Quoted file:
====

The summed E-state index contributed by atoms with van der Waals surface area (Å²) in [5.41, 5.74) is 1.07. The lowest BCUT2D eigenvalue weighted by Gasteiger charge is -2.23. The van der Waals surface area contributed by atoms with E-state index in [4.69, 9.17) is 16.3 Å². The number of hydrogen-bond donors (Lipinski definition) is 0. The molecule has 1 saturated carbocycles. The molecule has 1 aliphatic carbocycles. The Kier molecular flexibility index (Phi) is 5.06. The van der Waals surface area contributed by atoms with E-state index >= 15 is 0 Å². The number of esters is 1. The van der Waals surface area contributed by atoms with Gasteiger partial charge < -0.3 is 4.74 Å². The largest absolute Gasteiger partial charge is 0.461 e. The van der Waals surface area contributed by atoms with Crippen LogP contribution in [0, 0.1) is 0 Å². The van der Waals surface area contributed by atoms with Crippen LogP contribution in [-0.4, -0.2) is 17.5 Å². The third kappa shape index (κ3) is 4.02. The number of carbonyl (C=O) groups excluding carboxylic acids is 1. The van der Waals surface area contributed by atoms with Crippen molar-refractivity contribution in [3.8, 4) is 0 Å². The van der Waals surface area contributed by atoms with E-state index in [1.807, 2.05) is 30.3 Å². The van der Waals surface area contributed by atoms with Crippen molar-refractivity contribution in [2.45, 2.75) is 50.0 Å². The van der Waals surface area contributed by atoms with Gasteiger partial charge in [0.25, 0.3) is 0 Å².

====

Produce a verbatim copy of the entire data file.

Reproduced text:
The summed E-state index contributed by atoms with van der Waals surface area (Å²) in [5.41, 5.74) is 1.07. The lowest BCUT2D eigenvalue weighted by Gasteiger charge is -2.23. The van der Waals surface area contributed by atoms with E-state index in [4.69, 9.17) is 16.3 Å². The number of hydrogen-bond donors (Lipinski definition) is 0. The molecule has 1 saturated carbocycles. The molecule has 1 aliphatic carbocycles. The Kier molecular flexibility index (Phi) is 5.06. The van der Waals surface area contributed by atoms with E-state index >= 15 is 0 Å². The number of esters is 1. The van der Waals surface area contributed by atoms with Gasteiger partial charge < -0.3 is 4.74 Å². The largest absolute Gasteiger partial charge is 0.461 e. The van der Waals surface area contributed by atoms with Crippen LogP contribution in [0, 0.1) is 0 Å². The van der Waals surface area contributed by atoms with Crippen LogP contribution in [-0.4, -0.2) is 17.5 Å². The third kappa shape index (κ3) is 4.02. The number of carbonyl (C=O) groups excluding carboxylic acids is 1. The van der Waals surface area contributed by atoms with Crippen molar-refractivity contribution in [3.8, 4) is 0 Å². The van der Waals surface area contributed by atoms with E-state index in [1.807, 2.05) is 30.3 Å². The van der Waals surface area contributed by atoms with Crippen molar-refractivity contribution in [2.45, 2.75) is 50.0 Å². The van der Waals surface area contributed by atoms with Gasteiger partial charge in [0.25, 0.3) is 0 Å².